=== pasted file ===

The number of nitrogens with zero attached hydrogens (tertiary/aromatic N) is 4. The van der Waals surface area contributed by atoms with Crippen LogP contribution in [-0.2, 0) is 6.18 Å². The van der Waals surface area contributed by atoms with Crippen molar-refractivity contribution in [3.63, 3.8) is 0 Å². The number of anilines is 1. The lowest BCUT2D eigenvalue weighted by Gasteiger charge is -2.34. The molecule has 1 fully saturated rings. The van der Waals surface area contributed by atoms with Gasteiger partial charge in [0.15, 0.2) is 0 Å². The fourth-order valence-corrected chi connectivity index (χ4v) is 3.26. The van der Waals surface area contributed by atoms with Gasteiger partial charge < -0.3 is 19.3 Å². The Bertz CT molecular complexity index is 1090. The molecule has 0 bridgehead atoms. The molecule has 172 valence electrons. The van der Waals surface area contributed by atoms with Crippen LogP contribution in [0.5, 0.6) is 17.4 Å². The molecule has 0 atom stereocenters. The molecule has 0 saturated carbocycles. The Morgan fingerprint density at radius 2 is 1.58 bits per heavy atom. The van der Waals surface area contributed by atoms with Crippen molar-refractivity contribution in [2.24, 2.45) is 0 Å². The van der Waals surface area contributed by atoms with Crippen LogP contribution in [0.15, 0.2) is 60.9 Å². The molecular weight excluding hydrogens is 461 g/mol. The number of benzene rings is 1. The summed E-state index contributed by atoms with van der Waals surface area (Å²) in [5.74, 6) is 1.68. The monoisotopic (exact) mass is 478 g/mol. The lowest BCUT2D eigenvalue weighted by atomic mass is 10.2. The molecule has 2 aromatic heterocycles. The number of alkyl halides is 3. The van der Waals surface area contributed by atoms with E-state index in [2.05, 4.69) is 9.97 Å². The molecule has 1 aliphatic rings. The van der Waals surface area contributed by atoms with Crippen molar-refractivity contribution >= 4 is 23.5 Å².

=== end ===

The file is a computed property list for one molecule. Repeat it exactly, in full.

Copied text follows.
The number of nitrogens with zero attached hydrogens (tertiary/aromatic N) is 4. The van der Waals surface area contributed by atoms with Crippen LogP contribution in [-0.2, 0) is 6.18 Å². The van der Waals surface area contributed by atoms with Crippen molar-refractivity contribution in [3.63, 3.8) is 0 Å². The number of anilines is 1. The lowest BCUT2D eigenvalue weighted by Gasteiger charge is -2.34. The molecule has 1 fully saturated rings. The van der Waals surface area contributed by atoms with Gasteiger partial charge in [0.15, 0.2) is 0 Å². The fourth-order valence-corrected chi connectivity index (χ4v) is 3.26. The van der Waals surface area contributed by atoms with Gasteiger partial charge < -0.3 is 19.3 Å². The Bertz CT molecular complexity index is 1090. The molecule has 0 bridgehead atoms. The molecule has 172 valence electrons. The van der Waals surface area contributed by atoms with Crippen LogP contribution in [0.5, 0.6) is 17.4 Å². The molecule has 0 atom stereocenters. The molecule has 0 saturated carbocycles. The Morgan fingerprint density at radius 2 is 1.58 bits per heavy atom. The van der Waals surface area contributed by atoms with Crippen molar-refractivity contribution in [2.24, 2.45) is 0 Å². The van der Waals surface area contributed by atoms with Crippen LogP contribution in [0.15, 0.2) is 60.9 Å². The molecular weight excluding hydrogens is 461 g/mol. The number of benzene rings is 1. The summed E-state index contributed by atoms with van der Waals surface area (Å²) in [5.74, 6) is 1.68. The monoisotopic (exact) mass is 478 g/mol. The lowest BCUT2D eigenvalue weighted by atomic mass is 10.2. The molecule has 2 aromatic heterocycles. The number of alkyl halides is 3. The van der Waals surface area contributed by atoms with E-state index in [2.05, 4.69) is 9.97 Å². The molecule has 1 aliphatic rings. The van der Waals surface area contributed by atoms with Crippen molar-refractivity contribution >= 4 is 23.5 Å².